iFixit has completed their teardown of Apple’s 2018 MacBook Air with Retina display. What did they discover? Nothing really surprising or unexpected, aside from the machine being difficult to repair or upgrade yourself, which has become the norm with Apple’s laptops.
The iFixit teams says the bottom of the MacBook Air has colour-matched pentalobe screws and after opening the lid, it “bears a remarkable resemblance to the Touch Bar-less 13″ MacBook Pro—apart from thickness and Touch ID, they are nigh indistinguishable.”
When it comes to removing the logic board, iFixit says it’s easier on this MacBook Air compared to the 12-inch MacBook or MacBook Pro models. Thunderbolt ports are modular, like all other ports on the logic board, meaning they can be easily replaced.
As for the trackpad, any repairs will require the logic board to be removed first, and as for the battery pack, as recently reported, it’s only held down with four screws and six adhesive strips, instead of being glued down.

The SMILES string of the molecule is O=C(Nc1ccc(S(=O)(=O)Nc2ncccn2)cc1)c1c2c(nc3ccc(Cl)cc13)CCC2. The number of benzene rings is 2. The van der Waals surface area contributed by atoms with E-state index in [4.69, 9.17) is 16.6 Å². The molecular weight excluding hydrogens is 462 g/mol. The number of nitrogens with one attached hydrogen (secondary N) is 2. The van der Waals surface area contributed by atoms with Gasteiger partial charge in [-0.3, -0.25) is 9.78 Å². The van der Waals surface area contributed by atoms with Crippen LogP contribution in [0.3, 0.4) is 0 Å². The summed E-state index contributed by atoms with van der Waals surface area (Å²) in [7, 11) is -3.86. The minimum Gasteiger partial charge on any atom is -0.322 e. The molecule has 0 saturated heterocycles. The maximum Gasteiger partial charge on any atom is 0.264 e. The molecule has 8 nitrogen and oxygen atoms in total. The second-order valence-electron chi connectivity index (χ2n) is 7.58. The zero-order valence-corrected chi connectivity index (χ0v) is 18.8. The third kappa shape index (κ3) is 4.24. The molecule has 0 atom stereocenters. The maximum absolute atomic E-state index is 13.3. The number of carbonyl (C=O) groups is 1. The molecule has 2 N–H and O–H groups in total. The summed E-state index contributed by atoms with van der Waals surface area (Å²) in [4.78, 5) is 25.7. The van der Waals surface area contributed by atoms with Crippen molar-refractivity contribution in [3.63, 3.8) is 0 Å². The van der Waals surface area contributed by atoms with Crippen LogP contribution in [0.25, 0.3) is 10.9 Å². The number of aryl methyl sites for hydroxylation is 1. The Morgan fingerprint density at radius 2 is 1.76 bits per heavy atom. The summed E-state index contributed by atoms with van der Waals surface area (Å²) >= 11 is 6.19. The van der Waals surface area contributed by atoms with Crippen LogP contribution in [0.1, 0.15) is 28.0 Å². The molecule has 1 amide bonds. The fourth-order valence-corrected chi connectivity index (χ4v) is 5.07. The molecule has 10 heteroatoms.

If you’re thinking about upgrading your own storage or RAM, that’s not possible, as these components are soldered down.
iFixit concludes the 2018 MacBook Air, “stands out against a trend of declining repairability in Apple’s laptops,” as it has modular ports and more adhesive strips versus glue. The final repairability score is 3 out of 10 (easiest to repair is 10).
Click here to check out their entire teardown of the 2018 MacBook Air, which starts at $1499 in Canada with 8GB of RAM and 128GB SSD.